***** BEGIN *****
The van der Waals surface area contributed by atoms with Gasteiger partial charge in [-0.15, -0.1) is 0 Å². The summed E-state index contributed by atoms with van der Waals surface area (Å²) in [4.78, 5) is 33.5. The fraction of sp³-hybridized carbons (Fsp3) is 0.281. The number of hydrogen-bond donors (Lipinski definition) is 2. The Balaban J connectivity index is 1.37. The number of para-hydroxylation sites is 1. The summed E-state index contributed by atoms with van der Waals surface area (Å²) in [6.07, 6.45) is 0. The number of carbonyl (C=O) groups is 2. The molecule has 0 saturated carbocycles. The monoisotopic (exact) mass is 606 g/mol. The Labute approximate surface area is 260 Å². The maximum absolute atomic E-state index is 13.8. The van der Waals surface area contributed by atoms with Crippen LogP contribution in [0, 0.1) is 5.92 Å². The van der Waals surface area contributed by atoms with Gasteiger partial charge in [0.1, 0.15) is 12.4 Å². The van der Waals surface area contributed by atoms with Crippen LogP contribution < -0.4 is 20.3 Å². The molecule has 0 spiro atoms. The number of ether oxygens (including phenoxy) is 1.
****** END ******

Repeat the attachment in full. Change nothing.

The van der Waals surface area contributed by atoms with Gasteiger partial charge in [-0.15, -0.1) is 0 Å². The summed E-state index contributed by atoms with van der Waals surface area (Å²) in [4.78, 5) is 33.5. The fraction of sp³-hybridized carbons (Fsp3) is 0.281. The number of hydrogen-bond donors (Lipinski definition) is 2. The Balaban J connectivity index is 1.37. The number of para-hydroxylation sites is 1. The summed E-state index contributed by atoms with van der Waals surface area (Å²) in [6.07, 6.45) is 0. The number of carbonyl (C=O) groups is 2. The molecule has 0 saturated carbocycles. The monoisotopic (exact) mass is 606 g/mol. The Labute approximate surface area is 260 Å². The maximum absolute atomic E-state index is 13.8. The van der Waals surface area contributed by atoms with Crippen LogP contribution in [0, 0.1) is 5.92 Å². The van der Waals surface area contributed by atoms with Gasteiger partial charge in [0.1, 0.15) is 12.4 Å². The van der Waals surface area contributed by atoms with Crippen LogP contribution < -0.4 is 20.3 Å². The molecule has 0 spiro atoms. The number of ether oxygens (including phenoxy) is 1.